You may not know until it's too late, but a byproduct of your air conditioning system is condensation. Not only do dirty filters cause your system to operate inefficiently, they also cause the dirt to accumulate on your evaporator coil. As the indoor coil creates condensation, the dirt, dander and hair drips down with the water into your coil pan and condensate drain line. This dirt creates a blockage, and as many homeowners know, causes water to back up and leak all around the indoor equipment.
A condensate leak can be catastrophic, especially if your air handler is located in your attic. A restriction in your condensate line could cause severe damage, including water damage to your ceilings and lighting fixtures.
When your air conditioning system needs more than regular maintenance, or it hasn't been serviced in a while, hire a professional service technician. A well-trained technician can properly service your equipment, address any concerns you may have, check if the system is operating safely and efficiently, and identify any unforeseen issues.
During the maintenance visit the technician will take a look at each component of your air conditioning system. The technician will make sure that your coils are clean, and replace or clean your air filters, and clear your condensate drain line and condensate pump, if you have one. In addition, the technician will inspect electric terminals, clean and tighten connections, and check the accuracy of your thermostat.
The technician will also check to see if your system is correctly charged with refrigerant. A system that is only 10% low on refrigerant can cost you about 20% more to operate.
If your unit is low on coolant, and more must be added, there are new laws governing the use of certain types of refrigerant found in older systems. Freon in particular, also known as R-22 refrigerant, is a chlorofluorocarbon (CFC) that will damage the Earth's protective ozone layer if released into the atmosphere. The laws governing CFC's do not allow your air conditioning contractor to add Freon to a leaking system. If your system is low, speak with the technician about your options and try to find the best solution for you and your family.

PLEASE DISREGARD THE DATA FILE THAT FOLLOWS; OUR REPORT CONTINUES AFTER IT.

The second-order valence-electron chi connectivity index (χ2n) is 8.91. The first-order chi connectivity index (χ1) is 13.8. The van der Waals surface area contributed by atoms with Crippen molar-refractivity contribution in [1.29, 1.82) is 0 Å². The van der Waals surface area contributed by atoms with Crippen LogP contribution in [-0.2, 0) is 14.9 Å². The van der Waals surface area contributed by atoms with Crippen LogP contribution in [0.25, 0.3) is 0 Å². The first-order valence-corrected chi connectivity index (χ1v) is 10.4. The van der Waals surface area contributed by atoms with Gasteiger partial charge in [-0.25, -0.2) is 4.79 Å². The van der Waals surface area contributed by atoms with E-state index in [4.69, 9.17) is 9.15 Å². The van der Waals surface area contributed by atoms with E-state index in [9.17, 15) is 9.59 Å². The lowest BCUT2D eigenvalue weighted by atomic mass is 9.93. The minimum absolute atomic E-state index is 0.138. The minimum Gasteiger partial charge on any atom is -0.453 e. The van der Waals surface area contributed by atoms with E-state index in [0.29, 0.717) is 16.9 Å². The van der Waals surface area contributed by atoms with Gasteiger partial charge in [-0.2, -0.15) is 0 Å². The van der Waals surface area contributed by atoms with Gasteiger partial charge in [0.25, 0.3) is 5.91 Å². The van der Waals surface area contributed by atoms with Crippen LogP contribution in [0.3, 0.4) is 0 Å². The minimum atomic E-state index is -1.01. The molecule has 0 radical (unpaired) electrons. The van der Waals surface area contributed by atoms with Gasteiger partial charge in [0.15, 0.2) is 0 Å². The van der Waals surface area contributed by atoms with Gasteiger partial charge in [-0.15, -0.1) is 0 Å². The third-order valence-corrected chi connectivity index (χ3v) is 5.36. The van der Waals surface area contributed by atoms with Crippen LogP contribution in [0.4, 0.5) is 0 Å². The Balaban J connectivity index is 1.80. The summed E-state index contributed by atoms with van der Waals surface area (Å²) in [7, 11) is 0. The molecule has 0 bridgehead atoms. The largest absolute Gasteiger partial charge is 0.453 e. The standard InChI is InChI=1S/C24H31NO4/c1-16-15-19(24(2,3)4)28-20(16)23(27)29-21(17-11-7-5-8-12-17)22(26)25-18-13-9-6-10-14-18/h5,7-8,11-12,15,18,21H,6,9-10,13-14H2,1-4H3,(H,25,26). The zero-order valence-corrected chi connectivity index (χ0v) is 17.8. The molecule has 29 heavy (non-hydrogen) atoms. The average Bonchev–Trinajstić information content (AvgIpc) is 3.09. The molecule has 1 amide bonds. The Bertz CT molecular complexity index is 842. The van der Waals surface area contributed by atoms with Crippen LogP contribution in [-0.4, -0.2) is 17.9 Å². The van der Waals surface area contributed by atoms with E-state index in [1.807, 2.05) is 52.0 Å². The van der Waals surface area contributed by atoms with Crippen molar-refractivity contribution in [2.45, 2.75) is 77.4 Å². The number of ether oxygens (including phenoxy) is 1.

The investment in having a professional check your system operation before the season starts is worth the time and expense. It will provide you the comfort of knowing that when you are ready to turn your air conditioning system on, it will be ready for uninterrupted use.
If repairs related to lack of preventive maintenance occur during the high temperatures of the summer it can be a big inconvenience, and can lead to costly emergency repairs. Repairs like condensate leaks that cause water to leak from the indoor coil or no cooling because of a dirty condenser coil, can be avoided by just having some simple maintenance provided during the pre-season.
All air conditioning equipment, even new systems, require routine maintenance. It will increase the life span of the equipment, increase your comfort and provide energy savings, requiring you to spend less money on your electric bill.
Jim Hall, President
Jim Hall HVAC